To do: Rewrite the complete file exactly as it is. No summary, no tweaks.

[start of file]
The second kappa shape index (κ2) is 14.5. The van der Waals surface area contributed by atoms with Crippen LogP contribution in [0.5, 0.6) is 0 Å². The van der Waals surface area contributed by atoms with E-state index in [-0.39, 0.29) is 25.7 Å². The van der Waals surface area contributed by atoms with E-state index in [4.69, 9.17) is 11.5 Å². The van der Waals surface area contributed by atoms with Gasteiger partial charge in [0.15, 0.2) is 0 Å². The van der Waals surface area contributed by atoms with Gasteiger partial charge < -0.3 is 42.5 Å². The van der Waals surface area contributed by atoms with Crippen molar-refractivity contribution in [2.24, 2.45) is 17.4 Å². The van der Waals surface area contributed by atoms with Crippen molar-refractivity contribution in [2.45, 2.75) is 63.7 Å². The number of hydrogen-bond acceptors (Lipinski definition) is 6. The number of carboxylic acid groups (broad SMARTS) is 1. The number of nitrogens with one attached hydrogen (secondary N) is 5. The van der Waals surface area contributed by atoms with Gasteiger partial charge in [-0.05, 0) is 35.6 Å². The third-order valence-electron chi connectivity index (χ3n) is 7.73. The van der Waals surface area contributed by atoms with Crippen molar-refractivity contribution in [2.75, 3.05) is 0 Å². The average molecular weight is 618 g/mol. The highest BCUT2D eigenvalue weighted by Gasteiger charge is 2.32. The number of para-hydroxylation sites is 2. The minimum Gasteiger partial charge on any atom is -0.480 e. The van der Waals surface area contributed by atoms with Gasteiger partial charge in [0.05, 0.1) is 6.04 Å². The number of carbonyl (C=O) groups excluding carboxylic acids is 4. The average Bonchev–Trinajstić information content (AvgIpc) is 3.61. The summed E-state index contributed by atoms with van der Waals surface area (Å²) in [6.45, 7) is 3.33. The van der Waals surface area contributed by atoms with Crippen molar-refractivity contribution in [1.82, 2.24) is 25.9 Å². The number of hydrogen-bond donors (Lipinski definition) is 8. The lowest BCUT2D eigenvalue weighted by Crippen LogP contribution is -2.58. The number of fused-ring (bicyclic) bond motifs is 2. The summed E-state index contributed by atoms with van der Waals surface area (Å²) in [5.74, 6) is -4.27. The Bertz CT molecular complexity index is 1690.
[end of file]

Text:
The second kappa shape index (κ2) is 14.5. The van der Waals surface area contributed by atoms with Crippen LogP contribution in [0.5, 0.6) is 0 Å². The van der Waals surface area contributed by atoms with E-state index in [-0.39, 0.29) is 25.7 Å². The van der Waals surface area contributed by atoms with E-state index in [4.69, 9.17) is 11.5 Å². The van der Waals surface area contributed by atoms with Gasteiger partial charge in [0.15, 0.2) is 0 Å². The van der Waals surface area contributed by atoms with Gasteiger partial charge < -0.3 is 42.5 Å². The van der Waals surface area contributed by atoms with Crippen molar-refractivity contribution in [2.24, 2.45) is 17.4 Å². The van der Waals surface area contributed by atoms with Crippen molar-refractivity contribution in [2.45, 2.75) is 63.7 Å². The number of hydrogen-bond acceptors (Lipinski definition) is 6. The number of carboxylic acid groups (broad SMARTS) is 1. The number of nitrogens with one attached hydrogen (secondary N) is 5. The van der Waals surface area contributed by atoms with Gasteiger partial charge in [-0.05, 0) is 35.6 Å². The third-order valence-electron chi connectivity index (χ3n) is 7.73. The van der Waals surface area contributed by atoms with Crippen molar-refractivity contribution in [2.75, 3.05) is 0 Å². The average molecular weight is 618 g/mol. The highest BCUT2D eigenvalue weighted by Gasteiger charge is 2.32. The number of para-hydroxylation sites is 2. The minimum Gasteiger partial charge on any atom is -0.480 e. The van der Waals surface area contributed by atoms with Gasteiger partial charge in [0.05, 0.1) is 6.04 Å². The number of carbonyl (C=O) groups excluding carboxylic acids is 4. The average Bonchev–Trinajstić information content (AvgIpc) is 3.61. The summed E-state index contributed by atoms with van der Waals surface area (Å²) in [6.45, 7) is 3.33. The van der Waals surface area contributed by atoms with Crippen molar-refractivity contribution in [1.82, 2.24) is 25.9 Å². The number of hydrogen-bond donors (Lipinski definition) is 8. The lowest BCUT2D eigenvalue weighted by Crippen LogP contribution is -2.58. The number of fused-ring (bicyclic) bond motifs is 2. The summed E-state index contributed by atoms with van der Waals surface area (Å²) in [5.74, 6) is -4.27. The Bertz CT molecular complexity index is 1690.